I read cookbooks as if they were
novels. Front to back, page by page. And because I love to cook, I’m always
curious about new ones.
Being fortunate enough to have been born Italian, I
learned my way around the kitchen by following my mother and grandmothers as
they went about their daily routine of feeding us all. They didn’t use
cookbooks; they relied on what they had learned from their mothers. I, in turn,
learned from them. Being an avid reader, however, I couldn’t help bringing
cookbooks into an otherwise non-literary kitchen, an act they thought a bit
By the time I grew up and had a restaurant of my own, my
cookbook collection was so large it was crowding me out of my own kitchen.
Of course, what I learned from all those books was that
my own teachers were masters at what they did because they understood that
cooking is simple-wherever you are, something is in season at that moment, and that’s
what you start with. Nor are good cooks born: they have to learn somehow, and
for those who don’t have the benefit of an Italian nonna in the kitchen,
cookbooks are the way to go.
Italianissimo, the new cookbook put out by a group of people
under the banner of McRae Books, is just the kind of book I like to have in my
collection. It’s a forthright, direct and uncomplicated way to look at Italian
cooking. I have a number of criteria for adding a cookbook to my collection,
and here’s how Italianissimo fared.
Layout: Large, bold typeface that makes it easy to read.
Softcover binding that allows it to fully open to each page and lie flat while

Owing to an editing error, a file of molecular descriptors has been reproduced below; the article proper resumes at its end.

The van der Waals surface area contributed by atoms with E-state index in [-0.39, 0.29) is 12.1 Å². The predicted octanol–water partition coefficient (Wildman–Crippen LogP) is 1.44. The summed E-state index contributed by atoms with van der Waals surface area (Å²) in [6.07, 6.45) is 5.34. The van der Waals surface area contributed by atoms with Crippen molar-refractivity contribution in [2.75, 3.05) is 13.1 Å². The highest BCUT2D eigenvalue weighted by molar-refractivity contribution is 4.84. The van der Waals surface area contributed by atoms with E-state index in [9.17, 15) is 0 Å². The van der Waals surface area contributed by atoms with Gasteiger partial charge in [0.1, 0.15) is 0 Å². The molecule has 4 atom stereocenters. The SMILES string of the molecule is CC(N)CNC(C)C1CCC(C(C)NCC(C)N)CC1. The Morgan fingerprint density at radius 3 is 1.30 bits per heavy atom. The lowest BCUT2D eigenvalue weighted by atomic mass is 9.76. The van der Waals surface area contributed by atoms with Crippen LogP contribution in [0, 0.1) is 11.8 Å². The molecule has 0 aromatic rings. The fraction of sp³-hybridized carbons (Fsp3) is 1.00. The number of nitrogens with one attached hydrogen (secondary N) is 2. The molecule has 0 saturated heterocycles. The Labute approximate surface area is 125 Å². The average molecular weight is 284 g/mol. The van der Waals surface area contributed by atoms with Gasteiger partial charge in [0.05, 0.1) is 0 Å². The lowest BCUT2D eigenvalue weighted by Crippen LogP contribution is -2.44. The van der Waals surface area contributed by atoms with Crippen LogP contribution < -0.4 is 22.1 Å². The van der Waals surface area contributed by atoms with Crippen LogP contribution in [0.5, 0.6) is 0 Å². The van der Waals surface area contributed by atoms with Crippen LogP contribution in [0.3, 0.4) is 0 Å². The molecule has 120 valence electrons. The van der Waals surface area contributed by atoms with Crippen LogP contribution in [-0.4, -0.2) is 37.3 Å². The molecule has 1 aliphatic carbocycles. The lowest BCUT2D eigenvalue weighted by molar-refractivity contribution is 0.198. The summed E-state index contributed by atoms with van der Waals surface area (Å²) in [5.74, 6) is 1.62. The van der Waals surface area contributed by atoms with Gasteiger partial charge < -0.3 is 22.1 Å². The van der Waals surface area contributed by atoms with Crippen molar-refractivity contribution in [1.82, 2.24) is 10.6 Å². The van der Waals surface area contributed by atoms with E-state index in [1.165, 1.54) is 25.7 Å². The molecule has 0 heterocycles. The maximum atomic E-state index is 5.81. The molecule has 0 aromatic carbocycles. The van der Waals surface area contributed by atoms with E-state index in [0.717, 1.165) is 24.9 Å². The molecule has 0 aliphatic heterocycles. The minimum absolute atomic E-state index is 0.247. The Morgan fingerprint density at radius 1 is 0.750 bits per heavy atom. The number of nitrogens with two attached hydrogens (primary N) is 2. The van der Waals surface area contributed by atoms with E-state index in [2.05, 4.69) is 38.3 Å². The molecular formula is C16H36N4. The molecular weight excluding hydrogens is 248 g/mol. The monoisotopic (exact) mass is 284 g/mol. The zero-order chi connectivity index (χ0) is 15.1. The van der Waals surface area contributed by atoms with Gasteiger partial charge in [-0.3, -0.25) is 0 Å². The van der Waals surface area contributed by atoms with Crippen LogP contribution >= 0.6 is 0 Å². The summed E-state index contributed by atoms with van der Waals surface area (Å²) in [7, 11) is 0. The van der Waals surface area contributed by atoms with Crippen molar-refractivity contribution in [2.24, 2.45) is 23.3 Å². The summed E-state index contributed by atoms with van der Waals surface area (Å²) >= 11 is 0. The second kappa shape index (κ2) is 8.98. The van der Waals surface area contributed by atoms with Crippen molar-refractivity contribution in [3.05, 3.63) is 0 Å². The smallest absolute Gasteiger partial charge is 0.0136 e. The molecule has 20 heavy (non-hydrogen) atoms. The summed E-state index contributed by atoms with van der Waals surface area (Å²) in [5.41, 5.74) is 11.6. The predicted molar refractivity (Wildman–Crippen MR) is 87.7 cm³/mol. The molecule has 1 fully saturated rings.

in use. Beautiful, full-page and full-color illustrations that are really
helpful when you’re making a recipe for the first time.
Recipe organization: Organized by courses and then divided into
appropriate subcategories, which makes it easy to search for the type of dish
you want to prepare. Very helpful introductions to each category giving some
background and comparisons between the regions of Italy and their specialities.
Adherence to its goal: The book was created to present the varied dishes
of the Mediterranean diet in simple recipes that feature the traditional
methods of preparation from each of Italy’s regions, but also highlight local
adaptations. The authors have successfully completed their mission.
Recipe performance: Each of the more than 600 recipes lists
ingredients, including metric conversions, detailed instructions and very
helpful time notations for ingredient preparation as well as cooking time.
There is also a cooking competency rating of 1 to 3 for each recipe, with 1
being the easiest to follow and 3 requiring a bit more cooking skill. The large
majority of recipes in the book fall into the ‘easy’ category. The recipes work
and they were a big hit with the people I fed-and with me too.
Buon lavoro, McRae! Italianissimo is a kiss to